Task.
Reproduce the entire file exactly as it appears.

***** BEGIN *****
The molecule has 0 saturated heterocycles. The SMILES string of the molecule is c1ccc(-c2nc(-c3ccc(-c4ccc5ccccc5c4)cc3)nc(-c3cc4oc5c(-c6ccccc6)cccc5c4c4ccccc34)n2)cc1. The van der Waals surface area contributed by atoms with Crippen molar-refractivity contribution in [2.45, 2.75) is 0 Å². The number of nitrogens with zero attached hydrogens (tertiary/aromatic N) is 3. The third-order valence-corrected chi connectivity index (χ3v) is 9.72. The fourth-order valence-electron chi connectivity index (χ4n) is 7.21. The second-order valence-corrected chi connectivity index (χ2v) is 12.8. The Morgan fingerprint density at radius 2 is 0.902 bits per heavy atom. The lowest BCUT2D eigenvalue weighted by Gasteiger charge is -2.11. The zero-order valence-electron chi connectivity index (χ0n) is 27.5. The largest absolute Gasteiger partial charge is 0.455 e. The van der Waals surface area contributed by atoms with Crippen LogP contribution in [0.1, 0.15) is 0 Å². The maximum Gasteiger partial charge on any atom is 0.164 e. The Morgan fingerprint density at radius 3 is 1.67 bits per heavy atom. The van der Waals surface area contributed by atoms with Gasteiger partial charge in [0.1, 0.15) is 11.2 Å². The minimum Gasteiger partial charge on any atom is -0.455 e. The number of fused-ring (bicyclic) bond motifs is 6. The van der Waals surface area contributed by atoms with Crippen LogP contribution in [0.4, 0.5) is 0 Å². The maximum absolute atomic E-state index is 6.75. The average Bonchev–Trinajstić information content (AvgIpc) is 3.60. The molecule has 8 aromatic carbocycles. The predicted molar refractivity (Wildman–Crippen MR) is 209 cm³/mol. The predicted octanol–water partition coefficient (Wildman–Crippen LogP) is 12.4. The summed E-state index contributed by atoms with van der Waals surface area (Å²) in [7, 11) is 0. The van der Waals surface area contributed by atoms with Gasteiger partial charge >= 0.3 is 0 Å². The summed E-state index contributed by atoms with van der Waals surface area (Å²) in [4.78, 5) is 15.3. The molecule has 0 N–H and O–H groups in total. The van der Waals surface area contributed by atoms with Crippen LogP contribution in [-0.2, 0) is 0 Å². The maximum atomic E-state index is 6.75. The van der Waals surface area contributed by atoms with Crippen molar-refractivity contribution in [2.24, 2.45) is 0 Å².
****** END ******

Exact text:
The molecule has 0 saturated heterocycles. The SMILES string of the molecule is c1ccc(-c2nc(-c3ccc(-c4ccc5ccccc5c4)cc3)nc(-c3cc4oc5c(-c6ccccc6)cccc5c4c4ccccc34)n2)cc1. The van der Waals surface area contributed by atoms with Crippen molar-refractivity contribution in [2.45, 2.75) is 0 Å². The number of nitrogens with zero attached hydrogens (tertiary/aromatic N) is 3. The third-order valence-corrected chi connectivity index (χ3v) is 9.72. The fourth-order valence-electron chi connectivity index (χ4n) is 7.21. The second-order valence-corrected chi connectivity index (χ2v) is 12.8. The Morgan fingerprint density at radius 2 is 0.902 bits per heavy atom. The lowest BCUT2D eigenvalue weighted by Gasteiger charge is -2.11. The zero-order valence-electron chi connectivity index (χ0n) is 27.5. The largest absolute Gasteiger partial charge is 0.455 e. The van der Waals surface area contributed by atoms with Crippen LogP contribution in [0.1, 0.15) is 0 Å². The maximum Gasteiger partial charge on any atom is 0.164 e. The Morgan fingerprint density at radius 3 is 1.67 bits per heavy atom. The van der Waals surface area contributed by atoms with Gasteiger partial charge in [0.1, 0.15) is 11.2 Å². The minimum Gasteiger partial charge on any atom is -0.455 e. The number of fused-ring (bicyclic) bond motifs is 6. The van der Waals surface area contributed by atoms with Crippen LogP contribution in [0.4, 0.5) is 0 Å². The maximum absolute atomic E-state index is 6.75. The average Bonchev–Trinajstić information content (AvgIpc) is 3.60. The molecule has 8 aromatic carbocycles. The predicted molar refractivity (Wildman–Crippen MR) is 209 cm³/mol. The predicted octanol–water partition coefficient (Wildman–Crippen LogP) is 12.4. The summed E-state index contributed by atoms with van der Waals surface area (Å²) in [7, 11) is 0. The van der Waals surface area contributed by atoms with Gasteiger partial charge >= 0.3 is 0 Å². The summed E-state index contributed by atoms with van der Waals surface area (Å²) in [4.78, 5) is 15.3. The molecule has 0 N–H and O–H groups in total. The van der Waals surface area contributed by atoms with Crippen LogP contribution in [-0.2, 0) is 0 Å². The maximum atomic E-state index is 6.75. The van der Waals surface area contributed by atoms with Crippen molar-refractivity contribution in [2.24, 2.45) is 0 Å².